Exome sequencing identifies rare LDLR and APOA5 alleles conferring risk for myocardial infarction, Nature (December 2014). After sequencing the exons of APOA5 in 6,721 cases and 6,711 controls, the study identified 46 unique non-synonymous or splice-site SNVs or indel frameshifts with allele frequency <1%. A burden of rare mutations in APOA5 explains about 0.14% of the total variance for MI and roughly 0.28% of the heritability. After sequencing the exons of LDLR in 4,703 cases and 5,090 controls, the study identified 156 unique non-synonymous, splice-site SNVs and indel frameshifts with allele frequency <1%. A burden of rare mutations in LDLR explains about 0.24% of the total variance for MI and roughly 0.48% of the heritability. Using these rare variant signals as a guide, the study estimated sample sizes that will be required to make similar discoveries: >10,000 exomes are required to achieve 80% statistical power at an exome-wide level of statistical significance. In addition to these two genes, recent evidence has connected MI risk with variants at two genes functionally related to APOA5, namely lipoprotein lipase (LPL) and apolipoprotein C-III (APOC3). Combined, these observations suggest that disordered metabolism of LDL cholesterol and triglyceride-rich lipoproteins contribute to MI risk. [Thanks to Dermot Reilly, Heiko Runz and Sergey Lezhnin for this submission. Dermot is a co-author on the manuscript.]
Complex host genetics influence the microbiome in inflammatory bowel disease, Genome Medicine (December 2014). This manuscript finds a novel mechanism of action for the well-known association of NOD2 risk variants and inflammatory diseases of the gut: influencing composition of gut microbiota. As the authors point out, microbial DNA is considered a secondary genome with potentially heritable signals. The proposed dysbiosis mechanism of action both explains NOD2 association with multiple diseases and the noisiness of the association, clarifying the previously observed human genetic signal. To accomplish this clarification, the authors carefully integrate multiple data types, segregating environmental and artifactual causes of variation, such as biopsy characteristics and recent treatment, from human genetic drivers. The dysbiosis mechanism of NOD2 action suggests novel means of therapeutic intervention that would not have made sense without following up on the genetic lead. [Thanks to Julja Burchard for this submission.]
Conserved Higher-Order Chromatin Regulates NMDA Receptor Gene Expression and Cognition, Neuron (November 2014). This paper by Bharadwaj et al focused on non-coding sequences that control higher-order chromatin structure around the NMDA glutamate receptor GRIN2B. Using chromosome conformation capture, authors analyzed ~800kb noncoding sequence encompassing GRIN2B and identified two long-range chromosomal loop formations that are specific to brain, characterized by peaks in acetylated histone H3, associated with the expression of GRIN2B, and regulated by synaptic activity. The loops serve to carry positive transcriptional regulators bound to intronic or intergenic sequences into close proximity to the transcription start site of GRIN2B. The authors interrogated the Psychiatric Genome Consortium 2 and identified a risk polymorphism in the distal loop that is associated with decreased GRIN2B expression in the context of schizophrenia. The risk allele was further associated with cognition – healthy subjects from the LOGOS cohort underwent neuropsychological testing, and those with the T-allele at rs117578877 performed less well in spatial memory tasks and more frequently displayed personality traits associated with schizophrenia spectrum disorders. Further, the authors employed CRISPR to engineer targeted mutations in proximity to rs117578877, and found that these mutations (449kb from the transcription start site) were associated with decreased GRIN2B expression in transfected cells. [Thanks to Andi Webber for this submission.]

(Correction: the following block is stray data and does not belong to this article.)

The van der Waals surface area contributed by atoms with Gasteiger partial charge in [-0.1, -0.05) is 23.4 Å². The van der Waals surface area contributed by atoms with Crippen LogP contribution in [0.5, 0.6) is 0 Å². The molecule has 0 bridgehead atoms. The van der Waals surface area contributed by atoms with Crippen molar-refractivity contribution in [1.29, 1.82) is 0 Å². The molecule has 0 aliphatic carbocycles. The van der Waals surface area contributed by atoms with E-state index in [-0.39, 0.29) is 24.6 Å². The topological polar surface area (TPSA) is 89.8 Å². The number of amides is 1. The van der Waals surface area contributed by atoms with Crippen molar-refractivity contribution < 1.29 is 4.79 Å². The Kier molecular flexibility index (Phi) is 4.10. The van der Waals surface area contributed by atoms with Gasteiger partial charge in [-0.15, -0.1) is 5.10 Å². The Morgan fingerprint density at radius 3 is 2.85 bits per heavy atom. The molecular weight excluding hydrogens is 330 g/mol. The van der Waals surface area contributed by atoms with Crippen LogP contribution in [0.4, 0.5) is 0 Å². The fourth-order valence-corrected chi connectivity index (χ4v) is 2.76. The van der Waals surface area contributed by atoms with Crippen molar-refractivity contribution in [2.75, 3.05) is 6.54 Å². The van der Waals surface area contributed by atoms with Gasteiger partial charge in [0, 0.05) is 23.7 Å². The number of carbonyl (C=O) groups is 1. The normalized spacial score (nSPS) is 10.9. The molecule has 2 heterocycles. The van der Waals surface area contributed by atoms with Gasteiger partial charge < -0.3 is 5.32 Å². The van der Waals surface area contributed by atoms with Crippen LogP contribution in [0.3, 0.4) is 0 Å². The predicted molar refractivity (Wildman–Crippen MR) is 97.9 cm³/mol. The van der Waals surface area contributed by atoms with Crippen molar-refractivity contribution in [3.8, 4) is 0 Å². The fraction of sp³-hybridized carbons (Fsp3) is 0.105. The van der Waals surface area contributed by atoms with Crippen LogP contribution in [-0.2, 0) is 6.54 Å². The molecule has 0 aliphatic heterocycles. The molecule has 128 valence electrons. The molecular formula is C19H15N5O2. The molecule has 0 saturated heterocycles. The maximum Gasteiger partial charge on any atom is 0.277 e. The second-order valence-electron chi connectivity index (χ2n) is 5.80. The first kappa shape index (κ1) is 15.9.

Alterations in microRNA-124 and AMPA receptors contribute to social behavioral deficits in frontotemporal dementia, Nature Medicine (December 2014). This paper shows a very comprehensive functional validation of a human genetic finding. The authors engineer a genetically relevant mouse model of Frontotemporal Dementia with an inducible forebrain transgene expressing a mutant CHMP2B protein that is truncated at the carboxy terminus (CHMP2BIntron5), which is thought to result in toxicity. Mice expressing the mutant protein show an age-related sociability phenotype. At the molecular level, the authors show that the phenotype is linked to altered postsynaptic AMPA receptor levels (up-regulation) and function. They hypothesize a role for a microRNA in this up-regulation (a bit of a leap in this case but certainly could be based on RNASeq data) and show the miR-124 is down-regulated upon transgene expression and that some of the AMPA receptors, thought to be targets of miR-124 are thereby up-regulated. They demonstrate relevance to human disease by showing similar differences in miR-124 and AMPAR expression in subjects with FTD. For additional functional validation they studied miR-124 and AMPARs in iPSC lines derived from three FTD patients. When they derived neurons from these cells, levels were the same for miR-124 and AMPARs in early neurons but changed versus control as the neurons aged in the dish. For proof of concept for the miR-124 role, they used AAV to express a mir-124 mimic in the transgenic mouse model and showed that it could reverse the phenotype. They also tested the role of the AMPARs by constructing lentiviral vectors encoding an shRNA directed against one of the mouse receptors and showing that its knockdown partially rescued the phenotype. The therapeutic path here is questionable as microRNA therapies remain problematic; however, there are some obvious ways to think about creating a phenotypic screen to either down-regulate the aberrant AMPARs or up-regulate miR-124 in aged FTD patient IPSC-derived neurons. [Thanks to Michele Cleary for this submission.]